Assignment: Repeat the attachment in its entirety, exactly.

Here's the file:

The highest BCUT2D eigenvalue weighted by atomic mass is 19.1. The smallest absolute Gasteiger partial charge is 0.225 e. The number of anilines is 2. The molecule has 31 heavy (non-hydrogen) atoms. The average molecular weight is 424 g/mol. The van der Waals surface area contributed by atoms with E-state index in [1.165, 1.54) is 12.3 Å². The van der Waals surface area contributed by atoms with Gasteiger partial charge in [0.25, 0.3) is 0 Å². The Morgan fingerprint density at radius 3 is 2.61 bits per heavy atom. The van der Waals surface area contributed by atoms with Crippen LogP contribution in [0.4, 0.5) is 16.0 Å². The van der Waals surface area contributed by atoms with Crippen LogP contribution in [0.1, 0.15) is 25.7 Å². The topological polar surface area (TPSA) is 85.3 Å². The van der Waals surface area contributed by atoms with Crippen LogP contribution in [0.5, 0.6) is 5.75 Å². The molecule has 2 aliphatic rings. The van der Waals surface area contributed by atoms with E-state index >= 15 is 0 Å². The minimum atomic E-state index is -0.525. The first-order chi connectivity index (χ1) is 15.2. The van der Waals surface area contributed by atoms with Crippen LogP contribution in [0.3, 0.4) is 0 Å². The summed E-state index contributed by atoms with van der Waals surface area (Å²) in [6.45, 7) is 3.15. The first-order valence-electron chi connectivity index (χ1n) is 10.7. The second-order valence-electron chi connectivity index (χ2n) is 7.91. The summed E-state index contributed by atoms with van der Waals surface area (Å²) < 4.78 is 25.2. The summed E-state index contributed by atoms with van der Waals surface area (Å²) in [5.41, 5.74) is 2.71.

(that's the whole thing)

The highest BCUT2D eigenvalue weighted by atomic mass is 19.1. The smallest absolute Gasteiger partial charge is 0.225 e. The number of anilines is 2. The molecule has 31 heavy (non-hydrogen) atoms. The average molecular weight is 424 g/mol. The van der Waals surface area contributed by atoms with E-state index in [1.165, 1.54) is 12.3 Å². The van der Waals surface area contributed by atoms with Gasteiger partial charge in [0.25, 0.3) is 0 Å². The Morgan fingerprint density at radius 3 is 2.61 bits per heavy atom. The van der Waals surface area contributed by atoms with Crippen LogP contribution in [0.4, 0.5) is 16.0 Å². The van der Waals surface area contributed by atoms with Crippen LogP contribution in [0.1, 0.15) is 25.7 Å². The topological polar surface area (TPSA) is 85.3 Å². The van der Waals surface area contributed by atoms with Crippen LogP contribution in [0.5, 0.6) is 5.75 Å². The molecule has 2 aliphatic rings. The van der Waals surface area contributed by atoms with E-state index >= 15 is 0 Å². The minimum atomic E-state index is -0.525. The first-order chi connectivity index (χ1) is 15.2. The van der Waals surface area contributed by atoms with Crippen LogP contribution in [0.3, 0.4) is 0 Å². The summed E-state index contributed by atoms with van der Waals surface area (Å²) in [6.45, 7) is 3.15. The first-order valence-electron chi connectivity index (χ1n) is 10.7. The second-order valence-electron chi connectivity index (χ2n) is 7.91. The summed E-state index contributed by atoms with van der Waals surface area (Å²) < 4.78 is 25.2. The summed E-state index contributed by atoms with van der Waals surface area (Å²) in [5.41, 5.74) is 2.71.